Volvo’s engi­neers rein­vent the wheel

NT News - Motoring - - CARS GUIDE - By STU­ART MARTIN

A NEW spin — if you’ll par­don the pun — has been put on fuel-sav­ing en­ergy re­cov­ery sys­tems by Volvo.

Sim­i­lar in prin­ci­ple to the ki­netic en­ergy re­cov­ery sys­tem (KERS) used in For­mula 1, the Volvo set-up uses a fly­wheel in­stead of a bat­tery to briefly store ki­netic en­ergy be­fore re­de­ploy­ing it to the rear wheels, leav­ing the front wheels to be con­ven­tion­ally pow­ered.

The Chi­nese-owned Swedish mar­que re­cently com­pleted test­ing of the ki­netic fly­wheel on pub­lic roads, and its re­sults sug­gest the sys­tem will be fi­nan­cially vi­able pro­vide and an ‘‘eco­ef­fi­cient so­lu­tion’’.

Volvo pow­er­train en­gi­neer­ing vice-pres­i­dent Derek Crabb says the sys­tem gives an ex­tra 80 horse­power and makes a car with a four-cylin­der engine ac­cel­er­ate like one with a six­cylin­der unit.

‘‘The re­sults show that this tech­nol­ogy com­bined with a four-cylin­der turbo engine has the po­ten­tial to re­duce fuel con­sump­tion by up to 25 per cent com­pared with a six-cylin­der turbo engine at a com­pa­ra­ble per­for­mance level,’’ he says.

The ex­per­i­men­tal fly­wheel KERS works within a vac­uum and is fit­ted to the rear axle and — us­ing brak­ing en­ergy — spins at up to 60,000rpm un­der brak­ing; when the car ac­cel­er­ates, the fly­wheel’s ro­ta­tion (and quick torque build-up) is trans­ferred to the rear wheels via a sys­tem-spe­cific trans­mis­sion.

The front-drive com­bus­tion driv­e­train shuts down as soon as brakes are ap­plied, leav­ing the fly­wheel’s en­ergy to ac­cel­er­ate or pro­pel the ve­hi­cle once it s cruis­ing again.

The sys­tem ap­pears to be sim­i­lar to a petrol-elec­tric hy­brid in the way that it can run with the in­ter­nal com­bus­tion engine yet doesn’t re­quire a heavy bat­tery to store the en­ergy or an elec­tric mo­tor to re-de­ploy it.

Porsche has also en­gaged in ki­netic fly­wheel de­vel­op­ment as part of its hy­brid drive-train pro­grams, and Mazda re­cently in­tro­duced the i-Eloop sys­tem that uses a ca­pac­i­tor (lighter and more ef­fi­cient than con­ven­tional bat­tery sys­tems) to store en­ergy to run an­cil­lary sys­tems in the Mazda6.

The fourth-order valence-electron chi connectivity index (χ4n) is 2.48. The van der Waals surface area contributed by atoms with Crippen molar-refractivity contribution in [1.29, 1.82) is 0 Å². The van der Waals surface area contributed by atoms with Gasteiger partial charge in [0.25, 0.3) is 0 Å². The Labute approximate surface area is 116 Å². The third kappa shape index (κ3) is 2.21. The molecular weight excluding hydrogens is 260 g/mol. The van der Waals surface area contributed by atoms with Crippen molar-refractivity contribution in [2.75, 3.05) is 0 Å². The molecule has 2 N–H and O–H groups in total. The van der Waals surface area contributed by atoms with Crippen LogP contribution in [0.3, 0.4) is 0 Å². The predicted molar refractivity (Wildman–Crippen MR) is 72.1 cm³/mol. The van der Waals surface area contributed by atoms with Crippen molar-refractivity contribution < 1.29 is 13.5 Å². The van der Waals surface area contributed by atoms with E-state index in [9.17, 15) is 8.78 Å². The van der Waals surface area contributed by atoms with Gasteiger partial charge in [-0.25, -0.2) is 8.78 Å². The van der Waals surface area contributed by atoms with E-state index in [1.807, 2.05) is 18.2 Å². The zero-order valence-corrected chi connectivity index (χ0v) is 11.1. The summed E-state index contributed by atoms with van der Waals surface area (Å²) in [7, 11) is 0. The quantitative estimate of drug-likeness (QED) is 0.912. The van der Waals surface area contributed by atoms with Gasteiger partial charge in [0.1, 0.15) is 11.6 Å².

‘‘Our cal­cu­la­tions in­di­cate that it will be pos­si­ble to turn off the com­bus­tion engine about half the time when driv­ing ac­cord­ing to the of­fi­cial New Euro­pean Driv­ing Cy­cle,’’ he says.

The fly­wheel tech­nol­ogy test car, an S60, ac­cel­er­ates from 0 to 100km/h in 5.5 sec­onds — quicker than even the most pow­er­ful tur­bocharged six-cylin­der Volvo model.

Volvo says it has been de- velop­ing fly­wheel sys­tems as far back as the 1980s on the Volvo 260 sedan but that fly­wheels made of steel were large and too heavy, whereas the new ex­per­i­men­tal sys­tem is made of 200mm in di­am­e­ter, is made from car­bon fi­bre and weighs about 6kg.

‘‘We are the first manu- fac­turer that has ap­plied fly­wheel tech­nol­ogy to the rear axle of a car fit­ted with a com­bus­tion engine driv­ing the front wheels.

‘‘The next step af­ter com­plet­ing th­ese suc­cess­ful tests is to eval­u­ate how the tech­nol­ogy can be im­ple­mented in our up­com­ing car mod­els,’’ he says.

Volvo pow­er­train en­gi­neer­ing vice-pres­i­dent Derek Crabb demon­strates the car maker’s new ki­netic en­ergy sys­tem

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